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Paradise is where humanity and nature coexist in perfect harmony. This statement summarizes my whole experience at the Agusan Marsh Wildlife Sanctuary. It is a place where respect for nature is paramount, and one of the ultimate virtues is to respect God’s creation.

Spearheaded by the government, the Agusanon-Manobo natives have holistic approaches to coexisting with nature in mutual symbiosis. The natives play a crucial role in maintaining the ecological balance in the Agusan Marsh Wildlife Sanctuary by actively participating in the conservation of wildlife and plants in and around the vast wetland.

Contemporary science and traditional knowledge systems and practices are critical approaches to effectively conserving the Agusan Marsh Wildlife Sanctuary. Additionally, the indigenous cultures and belief systems of the Agusanon-Manobos also contribute to the extensive wetland’s economic, ecological, and socio-cultural significance.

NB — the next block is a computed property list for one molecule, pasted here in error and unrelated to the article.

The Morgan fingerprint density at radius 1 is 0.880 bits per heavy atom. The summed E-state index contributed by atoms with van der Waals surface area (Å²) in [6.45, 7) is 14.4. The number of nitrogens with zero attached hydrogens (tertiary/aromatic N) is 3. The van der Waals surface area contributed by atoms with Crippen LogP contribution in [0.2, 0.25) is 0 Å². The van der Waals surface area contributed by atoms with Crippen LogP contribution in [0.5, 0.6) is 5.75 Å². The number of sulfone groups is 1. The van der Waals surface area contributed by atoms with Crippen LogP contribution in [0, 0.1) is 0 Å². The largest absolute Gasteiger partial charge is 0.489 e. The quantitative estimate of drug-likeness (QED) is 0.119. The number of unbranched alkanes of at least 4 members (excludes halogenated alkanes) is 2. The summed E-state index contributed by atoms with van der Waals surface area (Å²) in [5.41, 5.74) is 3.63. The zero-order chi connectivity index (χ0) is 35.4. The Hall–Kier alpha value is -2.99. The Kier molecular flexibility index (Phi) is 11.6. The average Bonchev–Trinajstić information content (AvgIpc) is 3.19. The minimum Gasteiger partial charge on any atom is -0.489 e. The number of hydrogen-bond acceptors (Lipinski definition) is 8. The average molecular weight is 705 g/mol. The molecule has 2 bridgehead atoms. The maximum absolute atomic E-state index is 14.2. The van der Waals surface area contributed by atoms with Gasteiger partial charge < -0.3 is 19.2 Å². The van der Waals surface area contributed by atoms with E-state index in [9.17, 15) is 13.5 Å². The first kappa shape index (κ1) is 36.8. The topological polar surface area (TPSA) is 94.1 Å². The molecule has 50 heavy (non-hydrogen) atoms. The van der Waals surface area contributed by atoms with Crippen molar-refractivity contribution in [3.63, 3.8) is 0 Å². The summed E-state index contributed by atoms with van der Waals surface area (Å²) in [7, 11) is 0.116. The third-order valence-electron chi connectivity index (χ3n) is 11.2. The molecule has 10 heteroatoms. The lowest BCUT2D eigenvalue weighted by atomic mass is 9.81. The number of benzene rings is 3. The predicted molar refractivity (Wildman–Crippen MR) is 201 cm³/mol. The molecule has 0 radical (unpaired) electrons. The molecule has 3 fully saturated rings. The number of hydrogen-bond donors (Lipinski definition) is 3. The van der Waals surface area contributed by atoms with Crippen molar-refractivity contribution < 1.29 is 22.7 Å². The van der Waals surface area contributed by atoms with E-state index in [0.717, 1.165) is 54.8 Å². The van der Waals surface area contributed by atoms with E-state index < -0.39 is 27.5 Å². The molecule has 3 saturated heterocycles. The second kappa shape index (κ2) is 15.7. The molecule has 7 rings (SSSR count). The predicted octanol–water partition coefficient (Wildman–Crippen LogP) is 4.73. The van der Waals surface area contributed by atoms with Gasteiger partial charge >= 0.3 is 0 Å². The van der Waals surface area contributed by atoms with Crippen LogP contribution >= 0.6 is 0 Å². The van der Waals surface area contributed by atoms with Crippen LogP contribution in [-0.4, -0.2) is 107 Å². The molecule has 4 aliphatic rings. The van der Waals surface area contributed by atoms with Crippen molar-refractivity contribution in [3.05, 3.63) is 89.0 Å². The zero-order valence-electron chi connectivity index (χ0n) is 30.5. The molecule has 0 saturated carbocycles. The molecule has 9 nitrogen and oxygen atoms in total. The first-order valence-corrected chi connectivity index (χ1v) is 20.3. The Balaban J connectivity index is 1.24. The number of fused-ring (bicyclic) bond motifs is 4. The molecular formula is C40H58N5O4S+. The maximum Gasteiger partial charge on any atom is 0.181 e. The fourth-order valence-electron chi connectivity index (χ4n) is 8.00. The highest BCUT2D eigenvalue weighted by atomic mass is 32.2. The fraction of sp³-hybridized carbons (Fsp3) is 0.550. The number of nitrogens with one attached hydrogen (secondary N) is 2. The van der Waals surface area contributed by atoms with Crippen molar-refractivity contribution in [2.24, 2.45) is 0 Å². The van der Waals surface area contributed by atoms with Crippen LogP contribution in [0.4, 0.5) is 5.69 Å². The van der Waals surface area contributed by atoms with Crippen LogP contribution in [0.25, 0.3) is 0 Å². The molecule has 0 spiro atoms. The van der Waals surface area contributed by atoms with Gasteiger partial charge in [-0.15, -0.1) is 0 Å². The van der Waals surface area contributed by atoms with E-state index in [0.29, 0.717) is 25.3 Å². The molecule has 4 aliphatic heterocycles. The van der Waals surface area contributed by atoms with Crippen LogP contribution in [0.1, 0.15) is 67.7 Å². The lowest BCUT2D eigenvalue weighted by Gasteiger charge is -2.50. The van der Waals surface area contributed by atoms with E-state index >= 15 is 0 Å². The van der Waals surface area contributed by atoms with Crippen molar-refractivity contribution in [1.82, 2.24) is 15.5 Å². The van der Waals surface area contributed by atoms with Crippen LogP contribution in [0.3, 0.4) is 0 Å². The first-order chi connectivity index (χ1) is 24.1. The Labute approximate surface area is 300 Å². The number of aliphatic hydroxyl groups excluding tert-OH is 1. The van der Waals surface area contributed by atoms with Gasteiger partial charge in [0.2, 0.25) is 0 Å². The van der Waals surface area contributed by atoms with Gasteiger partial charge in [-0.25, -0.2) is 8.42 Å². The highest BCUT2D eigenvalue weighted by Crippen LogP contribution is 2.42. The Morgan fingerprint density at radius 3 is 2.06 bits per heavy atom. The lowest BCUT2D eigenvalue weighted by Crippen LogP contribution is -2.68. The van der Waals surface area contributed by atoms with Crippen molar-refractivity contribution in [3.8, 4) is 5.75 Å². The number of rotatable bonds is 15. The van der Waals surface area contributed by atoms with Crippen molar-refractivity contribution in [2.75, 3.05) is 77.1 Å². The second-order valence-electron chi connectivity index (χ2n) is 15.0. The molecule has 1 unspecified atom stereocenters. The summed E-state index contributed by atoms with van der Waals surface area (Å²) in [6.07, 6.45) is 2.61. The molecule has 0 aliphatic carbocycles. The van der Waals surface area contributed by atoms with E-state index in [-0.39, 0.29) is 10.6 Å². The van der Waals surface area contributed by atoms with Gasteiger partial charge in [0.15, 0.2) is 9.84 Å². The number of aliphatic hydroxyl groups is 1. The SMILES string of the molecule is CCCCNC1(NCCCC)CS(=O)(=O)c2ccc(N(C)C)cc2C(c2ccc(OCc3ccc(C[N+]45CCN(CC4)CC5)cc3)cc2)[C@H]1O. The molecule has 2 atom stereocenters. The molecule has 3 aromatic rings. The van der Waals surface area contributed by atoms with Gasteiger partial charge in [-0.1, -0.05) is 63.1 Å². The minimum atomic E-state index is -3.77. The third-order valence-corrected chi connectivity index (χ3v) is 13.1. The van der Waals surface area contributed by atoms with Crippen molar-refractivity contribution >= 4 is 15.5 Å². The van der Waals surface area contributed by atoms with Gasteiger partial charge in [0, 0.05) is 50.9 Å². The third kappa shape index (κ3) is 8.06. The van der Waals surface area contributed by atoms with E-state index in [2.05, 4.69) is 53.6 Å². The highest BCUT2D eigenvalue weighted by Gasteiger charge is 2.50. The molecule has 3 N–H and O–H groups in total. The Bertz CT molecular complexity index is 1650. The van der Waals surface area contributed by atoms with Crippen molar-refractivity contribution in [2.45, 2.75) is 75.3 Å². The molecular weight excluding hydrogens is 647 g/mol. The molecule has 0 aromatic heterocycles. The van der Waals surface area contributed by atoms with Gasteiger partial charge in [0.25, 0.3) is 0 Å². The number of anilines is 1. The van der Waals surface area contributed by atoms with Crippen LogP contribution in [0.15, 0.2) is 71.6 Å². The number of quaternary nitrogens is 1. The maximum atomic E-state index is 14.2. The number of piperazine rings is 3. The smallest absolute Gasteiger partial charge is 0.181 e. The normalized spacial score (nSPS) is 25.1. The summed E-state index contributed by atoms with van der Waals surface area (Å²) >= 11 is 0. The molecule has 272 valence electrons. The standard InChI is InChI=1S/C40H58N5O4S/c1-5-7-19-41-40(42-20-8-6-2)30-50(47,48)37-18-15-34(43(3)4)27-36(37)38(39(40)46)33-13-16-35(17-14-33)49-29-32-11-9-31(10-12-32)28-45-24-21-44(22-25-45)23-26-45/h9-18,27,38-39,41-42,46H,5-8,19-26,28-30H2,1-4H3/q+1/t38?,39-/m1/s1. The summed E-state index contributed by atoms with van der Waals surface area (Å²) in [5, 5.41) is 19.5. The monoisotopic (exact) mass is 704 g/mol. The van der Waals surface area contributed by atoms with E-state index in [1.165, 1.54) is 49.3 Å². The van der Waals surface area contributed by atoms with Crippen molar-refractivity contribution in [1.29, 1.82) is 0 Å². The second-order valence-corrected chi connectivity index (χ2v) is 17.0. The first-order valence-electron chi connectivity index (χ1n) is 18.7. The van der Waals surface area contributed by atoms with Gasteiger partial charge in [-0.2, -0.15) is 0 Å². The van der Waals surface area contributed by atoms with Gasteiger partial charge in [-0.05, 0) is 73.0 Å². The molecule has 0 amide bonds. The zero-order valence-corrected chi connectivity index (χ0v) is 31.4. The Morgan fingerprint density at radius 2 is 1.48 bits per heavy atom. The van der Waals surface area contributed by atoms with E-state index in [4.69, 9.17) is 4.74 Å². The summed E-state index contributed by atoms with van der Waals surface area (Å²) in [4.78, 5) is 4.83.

An Introduction to Agusan Marsh Wildlife Sanctuary

Dubbed as the largest and least disturbed freshwater wetland in the Philippines, the Agusan Marsh Wildlife Sanctuary has complex natural watercourses and lakes covering an area of 15,000 hectares (roughly the size of Metro Manila). This immense wetland also plays a crucial role in maintaining the ecological balance in the Caraga Region.

As its name suggests, the Agusan Marsh Wildlife Sanctuary is a valuable habitat for sixty-seven endemic avian species, Philippine crocodiles, snakes, lizards, and turtles. Additionally, Agusan Marsh is a natural refuge for migratory birds escaping winter from Russia and East Asia.